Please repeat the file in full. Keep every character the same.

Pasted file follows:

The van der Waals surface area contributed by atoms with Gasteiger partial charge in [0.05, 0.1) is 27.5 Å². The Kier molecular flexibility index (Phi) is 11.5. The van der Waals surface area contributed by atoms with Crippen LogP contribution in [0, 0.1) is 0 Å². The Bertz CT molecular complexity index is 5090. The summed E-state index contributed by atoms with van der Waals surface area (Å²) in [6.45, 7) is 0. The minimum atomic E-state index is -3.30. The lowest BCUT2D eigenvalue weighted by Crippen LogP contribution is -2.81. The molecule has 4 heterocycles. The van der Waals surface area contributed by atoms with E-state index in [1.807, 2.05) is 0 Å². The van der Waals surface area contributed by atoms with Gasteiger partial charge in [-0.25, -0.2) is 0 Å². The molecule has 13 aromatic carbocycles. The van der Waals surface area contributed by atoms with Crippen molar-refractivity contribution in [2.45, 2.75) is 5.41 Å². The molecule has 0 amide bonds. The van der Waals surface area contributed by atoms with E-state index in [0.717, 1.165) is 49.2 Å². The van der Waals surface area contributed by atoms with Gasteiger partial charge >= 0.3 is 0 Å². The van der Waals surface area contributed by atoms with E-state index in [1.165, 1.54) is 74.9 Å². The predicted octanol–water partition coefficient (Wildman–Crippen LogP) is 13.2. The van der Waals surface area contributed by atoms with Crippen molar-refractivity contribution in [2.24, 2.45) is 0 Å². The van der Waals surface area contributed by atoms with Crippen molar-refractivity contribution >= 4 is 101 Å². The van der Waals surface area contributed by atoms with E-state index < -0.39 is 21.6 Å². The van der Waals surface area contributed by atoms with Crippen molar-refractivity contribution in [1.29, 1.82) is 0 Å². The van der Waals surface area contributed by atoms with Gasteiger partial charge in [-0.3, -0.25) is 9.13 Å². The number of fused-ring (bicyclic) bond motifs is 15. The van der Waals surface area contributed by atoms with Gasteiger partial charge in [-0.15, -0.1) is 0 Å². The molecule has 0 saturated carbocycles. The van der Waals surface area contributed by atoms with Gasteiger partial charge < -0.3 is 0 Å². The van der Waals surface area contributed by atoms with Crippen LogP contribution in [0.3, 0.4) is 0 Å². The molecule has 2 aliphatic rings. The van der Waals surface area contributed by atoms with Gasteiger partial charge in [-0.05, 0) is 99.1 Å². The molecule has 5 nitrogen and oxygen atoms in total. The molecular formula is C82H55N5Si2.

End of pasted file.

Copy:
The van der Waals surface area contributed by atoms with Gasteiger partial charge in [0.05, 0.1) is 27.5 Å². The Kier molecular flexibility index (Phi) is 11.5. The van der Waals surface area contributed by atoms with Crippen LogP contribution in [0, 0.1) is 0 Å². The Bertz CT molecular complexity index is 5090. The summed E-state index contributed by atoms with van der Waals surface area (Å²) in [6.45, 7) is 0. The minimum atomic E-state index is -3.30. The lowest BCUT2D eigenvalue weighted by Crippen LogP contribution is -2.81. The molecule has 4 heterocycles. The van der Waals surface area contributed by atoms with E-state index in [1.807, 2.05) is 0 Å². The van der Waals surface area contributed by atoms with Gasteiger partial charge in [-0.25, -0.2) is 0 Å². The molecule has 13 aromatic carbocycles. The van der Waals surface area contributed by atoms with Crippen molar-refractivity contribution in [2.45, 2.75) is 5.41 Å². The molecule has 0 amide bonds. The van der Waals surface area contributed by atoms with E-state index in [0.717, 1.165) is 49.2 Å². The van der Waals surface area contributed by atoms with Gasteiger partial charge >= 0.3 is 0 Å². The van der Waals surface area contributed by atoms with E-state index in [1.165, 1.54) is 74.9 Å². The predicted octanol–water partition coefficient (Wildman–Crippen LogP) is 13.2. The van der Waals surface area contributed by atoms with Crippen molar-refractivity contribution in [2.24, 2.45) is 0 Å². The van der Waals surface area contributed by atoms with Crippen molar-refractivity contribution >= 4 is 101 Å². The van der Waals surface area contributed by atoms with E-state index < -0.39 is 21.6 Å². The van der Waals surface area contributed by atoms with Crippen molar-refractivity contribution in [1.29, 1.82) is 0 Å². The van der Waals surface area contributed by atoms with Gasteiger partial charge in [-0.3, -0.25) is 9.13 Å². The number of fused-ring (bicyclic) bond motifs is 15. The van der Waals surface area contributed by atoms with Gasteiger partial charge in [-0.15, -0.1) is 0 Å². The molecule has 0 saturated carbocycles. The van der Waals surface area contributed by atoms with Gasteiger partial charge < -0.3 is 0 Å². The van der Waals surface area contributed by atoms with Crippen LogP contribution in [0.3, 0.4) is 0 Å². The molecule has 2 aliphatic rings. The van der Waals surface area contributed by atoms with Gasteiger partial charge in [-0.05, 0) is 99.1 Å². The molecule has 5 nitrogen and oxygen atoms in total. The molecular formula is C82H55N5Si2.